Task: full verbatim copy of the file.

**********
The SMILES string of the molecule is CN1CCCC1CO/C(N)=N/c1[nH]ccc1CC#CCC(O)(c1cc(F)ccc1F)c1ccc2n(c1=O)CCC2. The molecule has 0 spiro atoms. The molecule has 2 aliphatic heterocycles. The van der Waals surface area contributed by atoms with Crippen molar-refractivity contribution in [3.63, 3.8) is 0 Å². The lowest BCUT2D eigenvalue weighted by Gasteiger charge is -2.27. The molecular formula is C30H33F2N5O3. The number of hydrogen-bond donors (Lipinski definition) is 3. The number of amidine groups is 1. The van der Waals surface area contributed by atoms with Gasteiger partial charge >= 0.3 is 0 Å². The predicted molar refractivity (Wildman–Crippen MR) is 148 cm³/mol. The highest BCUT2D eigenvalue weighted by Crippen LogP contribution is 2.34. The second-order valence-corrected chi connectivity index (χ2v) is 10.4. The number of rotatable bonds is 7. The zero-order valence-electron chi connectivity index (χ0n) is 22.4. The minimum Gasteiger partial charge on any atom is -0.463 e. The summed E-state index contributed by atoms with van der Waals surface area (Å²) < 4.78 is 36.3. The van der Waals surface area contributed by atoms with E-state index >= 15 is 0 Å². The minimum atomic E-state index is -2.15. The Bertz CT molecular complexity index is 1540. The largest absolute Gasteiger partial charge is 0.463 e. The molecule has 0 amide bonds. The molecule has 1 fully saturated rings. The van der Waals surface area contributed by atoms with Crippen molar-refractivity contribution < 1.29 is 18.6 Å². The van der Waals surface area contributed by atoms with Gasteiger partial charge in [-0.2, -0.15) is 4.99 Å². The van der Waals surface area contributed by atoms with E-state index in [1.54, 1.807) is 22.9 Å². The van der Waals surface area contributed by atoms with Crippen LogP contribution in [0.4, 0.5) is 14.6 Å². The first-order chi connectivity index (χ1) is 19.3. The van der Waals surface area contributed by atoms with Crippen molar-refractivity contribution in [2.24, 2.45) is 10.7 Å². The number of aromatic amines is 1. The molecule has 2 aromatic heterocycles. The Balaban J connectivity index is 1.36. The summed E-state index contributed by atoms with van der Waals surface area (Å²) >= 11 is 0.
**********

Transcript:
The SMILES string of the molecule is CN1CCCC1CO/C(N)=N/c1[nH]ccc1CC#CCC(O)(c1cc(F)ccc1F)c1ccc2n(c1=O)CCC2. The molecule has 0 spiro atoms. The molecule has 2 aliphatic heterocycles. The van der Waals surface area contributed by atoms with Crippen molar-refractivity contribution in [3.63, 3.8) is 0 Å². The lowest BCUT2D eigenvalue weighted by Gasteiger charge is -2.27. The molecular formula is C30H33F2N5O3. The number of hydrogen-bond donors (Lipinski definition) is 3. The number of amidine groups is 1. The van der Waals surface area contributed by atoms with Gasteiger partial charge >= 0.3 is 0 Å². The predicted molar refractivity (Wildman–Crippen MR) is 148 cm³/mol. The highest BCUT2D eigenvalue weighted by Crippen LogP contribution is 2.34. The second-order valence-corrected chi connectivity index (χ2v) is 10.4. The number of rotatable bonds is 7. The zero-order valence-electron chi connectivity index (χ0n) is 22.4. The minimum Gasteiger partial charge on any atom is -0.463 e. The summed E-state index contributed by atoms with van der Waals surface area (Å²) < 4.78 is 36.3. The van der Waals surface area contributed by atoms with E-state index >= 15 is 0 Å². The minimum atomic E-state index is -2.15. The Bertz CT molecular complexity index is 1540. The largest absolute Gasteiger partial charge is 0.463 e. The molecule has 0 amide bonds. The molecule has 1 fully saturated rings. The van der Waals surface area contributed by atoms with Crippen molar-refractivity contribution < 1.29 is 18.6 Å². The van der Waals surface area contributed by atoms with Gasteiger partial charge in [-0.2, -0.15) is 4.99 Å². The van der Waals surface area contributed by atoms with E-state index in [1.54, 1.807) is 22.9 Å². The van der Waals surface area contributed by atoms with Crippen LogP contribution in [0.4, 0.5) is 14.6 Å². The first-order chi connectivity index (χ1) is 19.3. The van der Waals surface area contributed by atoms with Crippen molar-refractivity contribution in [2.24, 2.45) is 10.7 Å². The number of aromatic amines is 1. The molecule has 2 aromatic heterocycles. The Balaban J connectivity index is 1.36. The summed E-state index contributed by atoms with van der Waals surface area (Å²) >= 11 is 0.